My Stem Cell Predictions for 2016

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stem cell predictions

Where will the field of stem cells head in 2016? This year marks the 11th year since we first began using stem cells to treat orthopedic injuries. In that time, I’ve seen this area evolve from a single medical provider specializing  in the use of stem cells to treat orthopedic injuries (us), to an explosion of largely undertrained physicians performing stem cell and other regenerative procedures. During that time I’ve made a few predictions. Many were right and some missed the mark. So here goes for 2016!

  1. The first mass produced stem cell drug in the US will finally get approval from the FDA after almost two decades in the making. This has been a truly long haul for the first mesenchymal stem cell drug, which is almost 20 years in the making due to the nutty regulatory burden. Our friends in Japan already have access to this stem cell drug due to a more reasonable regulatory system. Rather than using the patient’s own stem cells, which is not in keeping with a scalable mass market pharma product that can be inserted into existing distribution models, big pharma has decided that it’s better to mass produce stem cells in a huge bio reactor or sell vials. While many clinics are erroneously advertising that they use “amniotic stem cells”, which sounds like a similar thing, these clinics are in fact injecting dead tissue. This drug will include actual live stem cells. The disease focus for this first stem cell drug will be graft versus host disease, an awful problem whereby a patient rejects an organ transplant and gets very sick. As I’ve discussed before, due to the fact that this mass manufacturing hurts the quality of the cells and that someone else’s cell do activate a part of the immune system in the host, I don’t expect these first generation products to be very financially successful. But heck, it’s a start!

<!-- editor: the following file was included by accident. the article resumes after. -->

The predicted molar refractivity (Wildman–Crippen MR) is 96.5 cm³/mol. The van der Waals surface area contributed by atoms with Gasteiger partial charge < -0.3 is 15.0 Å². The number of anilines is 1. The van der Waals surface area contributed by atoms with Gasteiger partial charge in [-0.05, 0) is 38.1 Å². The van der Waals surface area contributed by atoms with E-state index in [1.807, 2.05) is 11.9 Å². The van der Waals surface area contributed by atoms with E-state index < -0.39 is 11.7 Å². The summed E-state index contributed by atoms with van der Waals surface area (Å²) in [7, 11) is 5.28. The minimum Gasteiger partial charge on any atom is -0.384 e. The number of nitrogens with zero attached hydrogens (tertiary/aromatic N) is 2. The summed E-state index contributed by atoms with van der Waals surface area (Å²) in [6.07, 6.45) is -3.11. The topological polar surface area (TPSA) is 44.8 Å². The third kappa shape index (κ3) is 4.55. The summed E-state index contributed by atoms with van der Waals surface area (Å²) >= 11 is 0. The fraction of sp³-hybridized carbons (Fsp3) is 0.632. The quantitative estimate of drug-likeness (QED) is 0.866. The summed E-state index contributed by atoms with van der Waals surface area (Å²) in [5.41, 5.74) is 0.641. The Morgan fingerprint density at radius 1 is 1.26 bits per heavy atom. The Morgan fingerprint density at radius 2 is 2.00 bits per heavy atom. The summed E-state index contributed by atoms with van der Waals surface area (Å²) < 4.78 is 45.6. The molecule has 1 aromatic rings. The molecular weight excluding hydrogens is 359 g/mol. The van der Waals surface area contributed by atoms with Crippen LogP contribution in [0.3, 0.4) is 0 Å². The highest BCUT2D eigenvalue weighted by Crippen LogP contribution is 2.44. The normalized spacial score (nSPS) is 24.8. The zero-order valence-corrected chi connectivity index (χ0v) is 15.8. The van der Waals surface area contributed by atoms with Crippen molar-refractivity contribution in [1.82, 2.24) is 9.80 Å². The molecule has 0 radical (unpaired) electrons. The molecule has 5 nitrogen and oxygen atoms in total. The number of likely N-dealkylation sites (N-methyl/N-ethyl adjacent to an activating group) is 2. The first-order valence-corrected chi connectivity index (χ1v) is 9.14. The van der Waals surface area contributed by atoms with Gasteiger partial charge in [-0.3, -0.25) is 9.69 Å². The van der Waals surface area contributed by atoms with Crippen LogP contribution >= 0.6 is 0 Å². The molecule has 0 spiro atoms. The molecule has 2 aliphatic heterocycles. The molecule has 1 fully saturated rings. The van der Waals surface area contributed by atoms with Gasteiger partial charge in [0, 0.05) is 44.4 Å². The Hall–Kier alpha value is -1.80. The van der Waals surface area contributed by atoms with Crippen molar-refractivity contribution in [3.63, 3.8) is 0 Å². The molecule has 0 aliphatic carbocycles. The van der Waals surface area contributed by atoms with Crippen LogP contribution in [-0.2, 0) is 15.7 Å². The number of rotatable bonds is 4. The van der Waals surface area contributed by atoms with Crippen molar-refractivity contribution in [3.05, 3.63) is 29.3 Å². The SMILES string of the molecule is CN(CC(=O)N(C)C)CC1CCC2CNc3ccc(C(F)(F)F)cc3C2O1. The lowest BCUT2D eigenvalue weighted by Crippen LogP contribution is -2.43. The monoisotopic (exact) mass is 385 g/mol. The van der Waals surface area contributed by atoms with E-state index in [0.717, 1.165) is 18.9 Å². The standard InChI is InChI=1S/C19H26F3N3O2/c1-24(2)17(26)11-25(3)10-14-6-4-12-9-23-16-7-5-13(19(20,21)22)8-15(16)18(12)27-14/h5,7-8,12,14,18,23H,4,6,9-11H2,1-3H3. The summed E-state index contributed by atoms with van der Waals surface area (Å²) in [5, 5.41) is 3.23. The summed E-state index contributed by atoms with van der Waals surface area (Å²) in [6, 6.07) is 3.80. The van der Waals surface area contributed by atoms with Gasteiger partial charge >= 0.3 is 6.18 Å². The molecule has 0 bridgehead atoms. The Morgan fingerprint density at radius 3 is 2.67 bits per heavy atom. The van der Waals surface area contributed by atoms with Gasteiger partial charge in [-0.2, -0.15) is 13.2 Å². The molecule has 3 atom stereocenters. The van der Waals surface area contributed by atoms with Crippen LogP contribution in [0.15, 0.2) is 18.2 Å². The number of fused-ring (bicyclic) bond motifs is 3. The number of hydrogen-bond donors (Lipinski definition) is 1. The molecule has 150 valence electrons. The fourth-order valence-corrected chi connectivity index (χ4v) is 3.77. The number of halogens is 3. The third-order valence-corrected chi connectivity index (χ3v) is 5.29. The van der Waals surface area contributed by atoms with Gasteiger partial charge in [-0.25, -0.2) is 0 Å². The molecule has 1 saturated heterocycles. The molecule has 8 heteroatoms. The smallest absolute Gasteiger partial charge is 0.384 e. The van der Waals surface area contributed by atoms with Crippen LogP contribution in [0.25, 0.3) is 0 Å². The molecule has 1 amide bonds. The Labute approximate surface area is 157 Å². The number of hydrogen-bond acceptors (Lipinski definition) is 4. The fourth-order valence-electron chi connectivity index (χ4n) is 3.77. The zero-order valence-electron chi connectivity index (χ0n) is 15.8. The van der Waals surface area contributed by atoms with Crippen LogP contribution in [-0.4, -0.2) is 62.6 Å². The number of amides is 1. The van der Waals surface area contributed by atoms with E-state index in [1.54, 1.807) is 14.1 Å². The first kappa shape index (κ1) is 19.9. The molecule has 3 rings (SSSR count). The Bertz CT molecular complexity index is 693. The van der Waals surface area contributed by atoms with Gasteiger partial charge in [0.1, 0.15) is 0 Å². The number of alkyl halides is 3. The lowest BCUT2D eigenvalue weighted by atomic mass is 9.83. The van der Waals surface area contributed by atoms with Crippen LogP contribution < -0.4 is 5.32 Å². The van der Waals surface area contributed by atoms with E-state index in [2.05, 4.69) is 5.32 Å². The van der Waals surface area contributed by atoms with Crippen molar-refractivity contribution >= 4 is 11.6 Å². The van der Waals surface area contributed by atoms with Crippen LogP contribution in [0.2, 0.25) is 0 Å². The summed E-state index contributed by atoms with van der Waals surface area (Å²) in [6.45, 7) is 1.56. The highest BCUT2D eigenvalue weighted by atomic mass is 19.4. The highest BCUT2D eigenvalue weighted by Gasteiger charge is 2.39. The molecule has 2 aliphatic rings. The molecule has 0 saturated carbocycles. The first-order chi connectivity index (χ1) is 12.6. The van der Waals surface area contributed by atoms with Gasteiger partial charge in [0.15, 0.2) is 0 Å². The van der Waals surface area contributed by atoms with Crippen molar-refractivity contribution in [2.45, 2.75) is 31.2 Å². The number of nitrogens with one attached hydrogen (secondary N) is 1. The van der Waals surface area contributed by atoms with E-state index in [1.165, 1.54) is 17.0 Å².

2. The largest patient safety publication on autologous mesenchymal stem cells will get published. Our 9 year follow-up on 2,365 patients was recently accepted for publication with minor revisions. This will mark the largest clinical experience of patients carefully tracked in a registry for complications ever reported in the peer reviewed literature. It will cover three different stem cell procedure types (two same day isolation and one culture expanded). Along with an excellent paper published last year by Phillipe Hernigou, it will mean that safety for the use of a patient’s own stem cells to treat orthopedic injuries will be well established on more than 4,000 patients!
  3. The explosion of poorly trained physicians offering stem cells will continue…Ughhh! This part saddens me. We’ve seen such nutty things this past year with doctors who were never trained how to properly draw bone marrow, others who are exposing cells to toxic drugs without knowing the difference, and still others claiming that the dead amniotic tissue they’re injecting has millions of live stem cells. Regrettably, I think we’ve only seen the tip of the proverbial iceberg. Based on reports that we have been receiving of complications from IV fat stem cell infusions showing up in Emergency Rooms, this will likely be the year that one of these clinics has a serious complication. This will happen because of the phenomenon of cell clumping leading to a near fatal or fatal embolus. In addition, we’ll continue to see “amniotic stem cell” clinics who are injecting dead tissue into patients and claiming that it is live fetal stem cells. The Interventional Orthopedics Foundation will step up to help begin to educate physicians on the correct way to take and place stem cells and hopefully push manufacturers of amniotic tissue to declare publicly that their products contain no live stem cells. We’ll also likely see a number of medical board actions this year. The Florida medical board has already told it’s physicians that clinics offering fat stem cells as part of a faux clinical study to treat multiple incurable diseases are on their radar.

The upshot? 2016 will be an interesting year. Hopefully better publications and physician education will be the norm. However, I fear more stem cell clinic schlock will ensue!

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